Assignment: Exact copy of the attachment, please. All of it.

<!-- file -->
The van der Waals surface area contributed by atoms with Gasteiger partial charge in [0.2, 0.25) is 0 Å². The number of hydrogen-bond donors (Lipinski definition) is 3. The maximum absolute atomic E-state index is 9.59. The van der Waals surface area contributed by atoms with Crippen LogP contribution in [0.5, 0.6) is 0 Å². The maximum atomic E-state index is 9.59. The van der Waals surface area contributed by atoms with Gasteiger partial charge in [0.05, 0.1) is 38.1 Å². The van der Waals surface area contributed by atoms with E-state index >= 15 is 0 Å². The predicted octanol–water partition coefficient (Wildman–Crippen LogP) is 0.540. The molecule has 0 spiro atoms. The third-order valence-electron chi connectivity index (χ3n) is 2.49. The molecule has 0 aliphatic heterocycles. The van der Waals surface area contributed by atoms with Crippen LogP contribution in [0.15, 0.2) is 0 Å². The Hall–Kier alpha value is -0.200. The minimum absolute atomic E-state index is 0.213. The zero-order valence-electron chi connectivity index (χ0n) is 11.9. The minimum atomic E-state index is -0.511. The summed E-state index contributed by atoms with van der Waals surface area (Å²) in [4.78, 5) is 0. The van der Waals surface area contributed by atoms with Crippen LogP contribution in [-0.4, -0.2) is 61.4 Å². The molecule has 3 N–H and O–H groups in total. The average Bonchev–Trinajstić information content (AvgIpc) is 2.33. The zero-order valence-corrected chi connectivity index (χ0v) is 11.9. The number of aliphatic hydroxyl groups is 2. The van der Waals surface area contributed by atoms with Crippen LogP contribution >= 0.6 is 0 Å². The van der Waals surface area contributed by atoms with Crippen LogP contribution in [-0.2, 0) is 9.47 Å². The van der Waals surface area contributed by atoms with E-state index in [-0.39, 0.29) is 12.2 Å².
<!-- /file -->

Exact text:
The van der Waals surface area contributed by atoms with Gasteiger partial charge in [0.2, 0.25) is 0 Å². The number of hydrogen-bond donors (Lipinski definition) is 3. The maximum absolute atomic E-state index is 9.59. The van der Waals surface area contributed by atoms with Crippen LogP contribution in [0.5, 0.6) is 0 Å². The maximum atomic E-state index is 9.59. The van der Waals surface area contributed by atoms with Gasteiger partial charge in [0.05, 0.1) is 38.1 Å². The van der Waals surface area contributed by atoms with E-state index >= 15 is 0 Å². The predicted octanol–water partition coefficient (Wildman–Crippen LogP) is 0.540. The molecule has 0 spiro atoms. The third-order valence-electron chi connectivity index (χ3n) is 2.49. The molecule has 0 aliphatic heterocycles. The van der Waals surface area contributed by atoms with Crippen LogP contribution in [0.15, 0.2) is 0 Å². The Hall–Kier alpha value is -0.200. The minimum absolute atomic E-state index is 0.213. The zero-order valence-electron chi connectivity index (χ0n) is 11.9. The minimum atomic E-state index is -0.511. The summed E-state index contributed by atoms with van der Waals surface area (Å²) in [4.78, 5) is 0. The van der Waals surface area contributed by atoms with Crippen LogP contribution in [-0.4, -0.2) is 61.4 Å². The molecule has 3 N–H and O–H groups in total. The average Bonchev–Trinajstić information content (AvgIpc) is 2.33. The zero-order valence-corrected chi connectivity index (χ0v) is 11.9. The number of aliphatic hydroxyl groups is 2. The van der Waals surface area contributed by atoms with Crippen LogP contribution >= 0.6 is 0 Å². The van der Waals surface area contributed by atoms with Crippen LogP contribution in [-0.2, 0) is 9.47 Å². The van der Waals surface area contributed by atoms with E-state index in [-0.39, 0.29) is 12.2 Å².